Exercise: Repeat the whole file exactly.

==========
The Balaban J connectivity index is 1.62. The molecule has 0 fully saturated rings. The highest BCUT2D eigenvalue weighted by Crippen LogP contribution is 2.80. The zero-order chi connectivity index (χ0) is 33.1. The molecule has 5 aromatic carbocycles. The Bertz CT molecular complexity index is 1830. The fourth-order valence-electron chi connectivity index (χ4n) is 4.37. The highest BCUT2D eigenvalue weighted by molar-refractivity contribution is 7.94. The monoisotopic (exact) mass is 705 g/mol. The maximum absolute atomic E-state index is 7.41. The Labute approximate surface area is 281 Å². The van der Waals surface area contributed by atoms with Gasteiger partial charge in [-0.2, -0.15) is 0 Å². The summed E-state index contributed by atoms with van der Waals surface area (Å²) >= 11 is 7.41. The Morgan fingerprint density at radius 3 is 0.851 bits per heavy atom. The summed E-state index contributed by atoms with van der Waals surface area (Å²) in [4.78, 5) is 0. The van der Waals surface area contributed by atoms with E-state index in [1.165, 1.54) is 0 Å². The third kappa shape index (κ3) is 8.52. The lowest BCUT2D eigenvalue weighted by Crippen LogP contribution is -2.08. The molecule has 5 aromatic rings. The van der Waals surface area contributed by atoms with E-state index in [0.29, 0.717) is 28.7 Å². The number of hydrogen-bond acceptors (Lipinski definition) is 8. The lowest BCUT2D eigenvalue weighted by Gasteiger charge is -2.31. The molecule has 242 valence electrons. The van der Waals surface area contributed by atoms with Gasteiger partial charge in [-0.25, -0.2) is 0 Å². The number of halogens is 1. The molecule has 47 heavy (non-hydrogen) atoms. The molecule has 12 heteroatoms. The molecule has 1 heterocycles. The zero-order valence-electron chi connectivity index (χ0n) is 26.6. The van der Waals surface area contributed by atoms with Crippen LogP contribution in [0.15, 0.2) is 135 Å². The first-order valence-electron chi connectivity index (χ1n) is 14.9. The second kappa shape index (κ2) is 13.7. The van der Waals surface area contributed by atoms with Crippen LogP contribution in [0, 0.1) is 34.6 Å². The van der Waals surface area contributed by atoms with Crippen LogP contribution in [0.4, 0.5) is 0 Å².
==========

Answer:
The Balaban J connectivity index is 1.62. The molecule has 0 fully saturated rings. The highest BCUT2D eigenvalue weighted by Crippen LogP contribution is 2.80. The zero-order chi connectivity index (χ0) is 33.1. The molecule has 5 aromatic carbocycles. The Bertz CT molecular complexity index is 1830. The fourth-order valence-electron chi connectivity index (χ4n) is 4.37. The highest BCUT2D eigenvalue weighted by molar-refractivity contribution is 7.94. The monoisotopic (exact) mass is 705 g/mol. The maximum absolute atomic E-state index is 7.41. The Labute approximate surface area is 281 Å². The van der Waals surface area contributed by atoms with Gasteiger partial charge in [-0.2, -0.15) is 0 Å². The summed E-state index contributed by atoms with van der Waals surface area (Å²) >= 11 is 7.41. The Morgan fingerprint density at radius 3 is 0.851 bits per heavy atom. The summed E-state index contributed by atoms with van der Waals surface area (Å²) in [4.78, 5) is 0. The van der Waals surface area contributed by atoms with E-state index in [1.165, 1.54) is 0 Å². The third kappa shape index (κ3) is 8.52. The lowest BCUT2D eigenvalue weighted by Crippen LogP contribution is -2.08. The molecule has 5 aromatic rings. The van der Waals surface area contributed by atoms with E-state index in [0.29, 0.717) is 28.7 Å². The number of hydrogen-bond acceptors (Lipinski definition) is 8. The lowest BCUT2D eigenvalue weighted by Gasteiger charge is -2.31. The molecule has 242 valence electrons. The van der Waals surface area contributed by atoms with Gasteiger partial charge in [-0.25, -0.2) is 0 Å². The number of halogens is 1. The molecule has 47 heavy (non-hydrogen) atoms. The molecule has 12 heteroatoms. The molecule has 1 heterocycles. The zero-order valence-electron chi connectivity index (χ0n) is 26.6. The van der Waals surface area contributed by atoms with Crippen LogP contribution in [0.15, 0.2) is 135 Å². The first-order valence-electron chi connectivity index (χ1n) is 14.9. The second kappa shape index (κ2) is 13.7. The van der Waals surface area contributed by atoms with Crippen LogP contribution in [0, 0.1) is 34.6 Å². The van der Waals surface area contributed by atoms with Crippen LogP contribution in [0.4, 0.5) is 0 Å².